I received a free copy of City Of Dark Magic via Goodreads’ FirstReads program, which I highly recommend checking out. The idea is that the publisher or author creates buzz for the books by releasing copies of them to readers who are encouraged to review them on the internet. This is one of those books I signed up for in the first frenzy of finding the program–I probably would not have picked it up from the library or a bookstore, and I don’t know if I would sign up for the giveaway in a less frenzied state. Frankly, the descriptions don’t really sound like a book that’s up my alley. That said, it was entertaining despite its flaws.
Sarah Weston is a music student who is offered a job out of the blue cataloging the handwritten Beethoven manuscripts for a Prague museum. But all is not as it seems….her mentor (who had been in Prague doing the same job Sarah is to do) supposedly commited suicide, which Sarah finds highly suspicious. She’s not sure what to think of the various other academics and staff working at Prague Castle in preparation for the museum opening–every one of them is odd in their own way. Even stranger is Nicolas Pertusato, a dwarf with a bad attitude and more secrets than a man should be able to aquire in one lifetime, and Max Anderson Lobkowicz, the newly-returned prince of the Czech royal family who Sarah feels an irrational connection with despite–or because of–his air of mystery. But when people begin showing up murdered, Sarah will have to decide who she can trust as she tries to stay alive and figure out what is going on….Throw in time travel, a flatulant Beethoven, mysterious “Hell Portals, a cold-hearted US Senator who will do anything to keep her past under wraps, and you have the chaotic acid trip that is City of Dark Magic.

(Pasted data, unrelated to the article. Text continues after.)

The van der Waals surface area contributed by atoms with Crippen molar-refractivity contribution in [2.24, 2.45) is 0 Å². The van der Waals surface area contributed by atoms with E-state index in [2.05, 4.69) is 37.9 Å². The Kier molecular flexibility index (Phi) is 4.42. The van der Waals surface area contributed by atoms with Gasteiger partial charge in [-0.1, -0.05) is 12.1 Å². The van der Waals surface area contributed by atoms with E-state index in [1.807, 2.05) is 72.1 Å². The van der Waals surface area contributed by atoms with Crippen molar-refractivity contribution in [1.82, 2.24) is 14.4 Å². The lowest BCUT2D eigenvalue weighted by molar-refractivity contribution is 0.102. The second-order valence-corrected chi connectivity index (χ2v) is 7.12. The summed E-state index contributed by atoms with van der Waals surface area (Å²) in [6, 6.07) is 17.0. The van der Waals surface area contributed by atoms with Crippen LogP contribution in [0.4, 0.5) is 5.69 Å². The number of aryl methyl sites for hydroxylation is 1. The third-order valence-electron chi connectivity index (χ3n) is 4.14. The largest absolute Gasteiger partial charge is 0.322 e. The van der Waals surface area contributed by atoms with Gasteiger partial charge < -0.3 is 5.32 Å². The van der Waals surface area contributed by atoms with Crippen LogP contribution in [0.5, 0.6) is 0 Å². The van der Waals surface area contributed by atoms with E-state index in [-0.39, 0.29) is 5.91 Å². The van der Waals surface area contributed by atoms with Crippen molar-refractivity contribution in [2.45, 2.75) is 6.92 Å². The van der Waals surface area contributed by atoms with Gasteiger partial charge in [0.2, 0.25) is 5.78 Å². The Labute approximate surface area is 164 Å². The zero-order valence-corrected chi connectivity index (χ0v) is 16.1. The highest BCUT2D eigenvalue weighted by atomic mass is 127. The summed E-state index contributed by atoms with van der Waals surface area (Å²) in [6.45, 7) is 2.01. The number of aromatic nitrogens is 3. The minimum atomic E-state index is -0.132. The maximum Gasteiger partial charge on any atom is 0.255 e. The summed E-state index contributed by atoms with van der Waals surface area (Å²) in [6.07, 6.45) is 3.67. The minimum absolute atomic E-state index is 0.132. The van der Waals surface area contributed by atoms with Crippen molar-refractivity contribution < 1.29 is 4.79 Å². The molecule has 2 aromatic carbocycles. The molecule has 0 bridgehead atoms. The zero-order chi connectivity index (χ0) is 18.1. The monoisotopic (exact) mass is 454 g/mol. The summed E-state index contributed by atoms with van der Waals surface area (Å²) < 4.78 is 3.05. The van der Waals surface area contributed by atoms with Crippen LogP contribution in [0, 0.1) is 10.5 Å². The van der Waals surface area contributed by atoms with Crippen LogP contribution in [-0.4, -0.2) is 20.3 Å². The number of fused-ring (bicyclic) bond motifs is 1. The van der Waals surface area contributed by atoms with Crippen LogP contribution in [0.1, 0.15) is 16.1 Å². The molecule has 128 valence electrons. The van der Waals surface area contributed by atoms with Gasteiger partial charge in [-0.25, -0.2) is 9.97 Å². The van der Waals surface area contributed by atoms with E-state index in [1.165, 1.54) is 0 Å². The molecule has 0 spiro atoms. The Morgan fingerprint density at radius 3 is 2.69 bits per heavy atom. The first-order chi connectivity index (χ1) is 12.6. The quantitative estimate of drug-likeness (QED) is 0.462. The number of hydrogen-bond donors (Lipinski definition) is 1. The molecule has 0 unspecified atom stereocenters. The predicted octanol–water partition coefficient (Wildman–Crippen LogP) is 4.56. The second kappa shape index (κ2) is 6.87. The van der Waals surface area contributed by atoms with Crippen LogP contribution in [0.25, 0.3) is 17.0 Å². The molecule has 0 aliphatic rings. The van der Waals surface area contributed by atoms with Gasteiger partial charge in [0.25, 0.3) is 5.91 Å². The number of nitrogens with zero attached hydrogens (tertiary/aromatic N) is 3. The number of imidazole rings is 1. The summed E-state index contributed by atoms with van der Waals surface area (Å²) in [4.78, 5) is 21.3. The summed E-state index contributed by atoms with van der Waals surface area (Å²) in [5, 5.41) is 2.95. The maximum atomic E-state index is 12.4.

This is kind of an odd book, and doesn’t quite fit into any particular genre. (You get the impression this is by choice, but from looking at reviews I have to conclude that more people are annoyed by it than are fans of the effect. I didn’t mind it, aside from it making this part of the review difficult.) Spy thriller? Sure, sometimes. Romantic comedy? Yeah, I can see that. Paranormal thriller? Yes, but not as much as the cover and synopsis imply. Mostly that comes at the very end. Historical Fiction? Not really, though for all I know all the historical info you get is completely accurate. I’m not a Beethoven scholar. Young Adult offering? The tone says yes, but the content says no. Erotica? No, but not for lack of trying.
Like I said, the book was entertaining despite its flaws–it held my interest, and for me that covers a multitude of sins when reviewing a book. That said, it did have a number of fairly problematic flaws that some people won’t be able to get past.
–The book is set up as a suspense thriller, but lacks suspense. Sarah is trying to figure out just what is going on, but you the reader already know what the villain is up to and who she is because you’ve been in her head from almost the beginning of the book!